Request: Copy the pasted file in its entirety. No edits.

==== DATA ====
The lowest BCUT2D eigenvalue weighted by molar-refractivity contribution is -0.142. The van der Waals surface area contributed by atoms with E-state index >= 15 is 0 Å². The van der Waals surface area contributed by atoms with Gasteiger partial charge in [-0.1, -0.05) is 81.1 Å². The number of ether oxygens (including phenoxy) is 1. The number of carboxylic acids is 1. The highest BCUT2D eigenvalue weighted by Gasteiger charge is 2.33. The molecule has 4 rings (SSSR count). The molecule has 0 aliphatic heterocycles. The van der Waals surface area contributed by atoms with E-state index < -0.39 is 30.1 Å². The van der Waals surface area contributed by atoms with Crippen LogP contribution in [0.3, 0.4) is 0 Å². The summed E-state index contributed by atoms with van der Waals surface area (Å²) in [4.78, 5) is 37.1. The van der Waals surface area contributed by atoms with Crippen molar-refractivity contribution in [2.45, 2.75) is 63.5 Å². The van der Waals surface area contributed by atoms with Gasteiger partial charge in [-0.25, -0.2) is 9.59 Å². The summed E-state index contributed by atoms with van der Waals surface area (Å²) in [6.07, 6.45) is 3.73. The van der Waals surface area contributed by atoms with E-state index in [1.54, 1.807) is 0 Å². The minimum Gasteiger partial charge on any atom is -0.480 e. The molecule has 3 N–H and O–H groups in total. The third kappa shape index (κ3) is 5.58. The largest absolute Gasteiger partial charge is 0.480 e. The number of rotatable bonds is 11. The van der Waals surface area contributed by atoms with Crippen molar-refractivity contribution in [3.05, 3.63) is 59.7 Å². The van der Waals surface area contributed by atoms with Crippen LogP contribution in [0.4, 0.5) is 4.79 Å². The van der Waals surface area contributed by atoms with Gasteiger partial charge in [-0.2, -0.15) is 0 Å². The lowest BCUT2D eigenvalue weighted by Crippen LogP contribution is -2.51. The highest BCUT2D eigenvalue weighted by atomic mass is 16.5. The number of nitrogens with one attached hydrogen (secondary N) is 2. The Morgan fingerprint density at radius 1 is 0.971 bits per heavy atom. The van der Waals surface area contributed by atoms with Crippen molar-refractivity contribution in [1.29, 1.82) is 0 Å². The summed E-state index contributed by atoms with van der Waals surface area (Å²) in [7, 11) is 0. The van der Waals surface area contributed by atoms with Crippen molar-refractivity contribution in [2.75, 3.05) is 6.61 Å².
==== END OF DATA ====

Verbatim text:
The lowest BCUT2D eigenvalue weighted by molar-refractivity contribution is -0.142. The van der Waals surface area contributed by atoms with E-state index >= 15 is 0 Å². The van der Waals surface area contributed by atoms with Gasteiger partial charge in [-0.1, -0.05) is 81.1 Å². The number of ether oxygens (including phenoxy) is 1. The number of carboxylic acids is 1. The highest BCUT2D eigenvalue weighted by Gasteiger charge is 2.33. The molecule has 4 rings (SSSR count). The molecule has 0 aliphatic heterocycles. The van der Waals surface area contributed by atoms with E-state index < -0.39 is 30.1 Å². The van der Waals surface area contributed by atoms with Crippen LogP contribution in [0.3, 0.4) is 0 Å². The summed E-state index contributed by atoms with van der Waals surface area (Å²) in [4.78, 5) is 37.1. The van der Waals surface area contributed by atoms with Crippen molar-refractivity contribution in [2.45, 2.75) is 63.5 Å². The van der Waals surface area contributed by atoms with Gasteiger partial charge in [-0.25, -0.2) is 9.59 Å². The summed E-state index contributed by atoms with van der Waals surface area (Å²) in [6.07, 6.45) is 3.73. The van der Waals surface area contributed by atoms with E-state index in [1.54, 1.807) is 0 Å². The minimum Gasteiger partial charge on any atom is -0.480 e. The molecule has 3 N–H and O–H groups in total. The third kappa shape index (κ3) is 5.58. The largest absolute Gasteiger partial charge is 0.480 e. The number of rotatable bonds is 11. The van der Waals surface area contributed by atoms with Crippen molar-refractivity contribution in [3.05, 3.63) is 59.7 Å². The van der Waals surface area contributed by atoms with Crippen LogP contribution in [0.4, 0.5) is 4.79 Å². The van der Waals surface area contributed by atoms with Gasteiger partial charge in [-0.2, -0.15) is 0 Å². The lowest BCUT2D eigenvalue weighted by Crippen LogP contribution is -2.51. The highest BCUT2D eigenvalue weighted by atomic mass is 16.5. The number of nitrogens with one attached hydrogen (secondary N) is 2. The Morgan fingerprint density at radius 1 is 0.971 bits per heavy atom. The van der Waals surface area contributed by atoms with Crippen molar-refractivity contribution in [1.29, 1.82) is 0 Å². The summed E-state index contributed by atoms with van der Waals surface area (Å²) in [7, 11) is 0. The van der Waals surface area contributed by atoms with Crippen molar-refractivity contribution in [2.75, 3.05) is 6.61 Å².